There's been talk already this morning in the forums, Twitter, and via email to Phoronix that Canonical is allegedly developing its own display server rather than using X.Org/X11 or Wayland.
Starting with Ubuntu 14.04 LTS next year, Canonical may switch Ubuntu Linux to a rolling-release model whereby package updates the bi-annual Long-Term Support releases would be the official images with rolling package updates for those releases.
If you are an Ubuntu Linux user and rely upon Intel integrated graphics, Ubuntu developers could use your help in trying out Intel's SNA as they decide whether to enable this experimental acceleration architecture in Ubuntu 13.04.
Ubuntu 12.04.2, the first Long-Term Support point release of Ubuntu Linux where new hardware support is back-ported to the LTS release, has been delayed.
The Compiz window manager is not going to be ported to Wayland. The lead Compiz developer also sees no reason to continue the compositing window manager's development beyond maintenance purposes.
With 2012 quickly coming to a close, Mark Shuttleworth wrote a blog post this morning about his views on Ubuntu Linux in 2013.
Ubuntu developers and users have brought back up the matter of zRAM and using it as part of the default Ubuntu Linux installation in some intelligent manner.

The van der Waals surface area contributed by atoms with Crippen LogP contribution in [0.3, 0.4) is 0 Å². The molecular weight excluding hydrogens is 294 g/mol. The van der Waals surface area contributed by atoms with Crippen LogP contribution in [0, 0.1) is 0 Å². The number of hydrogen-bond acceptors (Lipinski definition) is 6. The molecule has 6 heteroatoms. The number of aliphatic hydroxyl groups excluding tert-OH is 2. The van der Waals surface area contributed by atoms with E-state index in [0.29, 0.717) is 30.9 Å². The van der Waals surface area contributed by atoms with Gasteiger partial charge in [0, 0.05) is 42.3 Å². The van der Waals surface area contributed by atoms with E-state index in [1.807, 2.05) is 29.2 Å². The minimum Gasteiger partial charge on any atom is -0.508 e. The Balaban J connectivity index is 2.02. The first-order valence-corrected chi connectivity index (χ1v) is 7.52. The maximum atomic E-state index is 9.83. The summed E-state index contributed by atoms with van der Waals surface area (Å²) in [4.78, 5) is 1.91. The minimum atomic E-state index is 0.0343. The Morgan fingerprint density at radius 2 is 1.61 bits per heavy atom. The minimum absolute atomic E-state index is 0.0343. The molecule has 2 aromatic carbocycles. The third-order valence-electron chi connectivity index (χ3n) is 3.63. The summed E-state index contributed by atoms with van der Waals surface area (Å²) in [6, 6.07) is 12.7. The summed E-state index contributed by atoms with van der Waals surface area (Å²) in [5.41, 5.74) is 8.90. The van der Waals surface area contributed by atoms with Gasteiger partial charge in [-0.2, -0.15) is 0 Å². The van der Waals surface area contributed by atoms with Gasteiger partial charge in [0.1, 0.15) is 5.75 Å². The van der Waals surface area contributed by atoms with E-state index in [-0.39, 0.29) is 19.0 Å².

Last month marked the release of Upstart 1.6 for the init daemon primarily used by Ubuntu. Coming out nearly one month later is Upstart 1.6.1 to deliver on some additional work.
Ubuntu developers continue investing a great deal of time and resources on ensuring the Linux distribution runs smoothly on the Google Nexus 7 tablet.
In a post to the Free Software Foundation's web-site, Richard Stallman has called out Ubuntu as being "spyware" due to the Amazon search capabilities that have been integrated into Ubuntu's Unity desktop environment with the Dash.
The first alpha release of the Ubuntu 13.04 family, the Linux distribution release that's codenamed "Raring Ringtail" and will be officially released in April, was unveiled on Thursday. Due to a revised schedule, it's not Ubuntu itself seeing an official alpha today but rather some of the derivatives.
Ubuntu has bid farewell to the Metacity window manager now that the Ubiquity installer has basic support for Compiz.
The Compiz 0.9.8.6 update soon coming to Ubuntu 12.10 will enable "Unredirect Fullscreen Windows" by default in an effort to boost the OpenGL gaming performance of the Linux distribution when using the Unity desktop.
Splashtop for Ubuntu Linux is being released today and it claims to be 10x faster than VNC plus offering a host of other features.
For those curious about the state of Ubuntu 13.04's development, there is a convenient status page to reflect the overall condition of this forthcoming Ubuntu Linux that is codenamed the Raring Ringtail.
I realized this morning that this week marks two years since Mark Shuttleworth shared his plans for Ubuntu's Unity to run on Wayland. Even after two years, Ubuntu's engagement with Wayland hasn't advanced much and it's consummation of Wayland is still likely at a minimum another year out.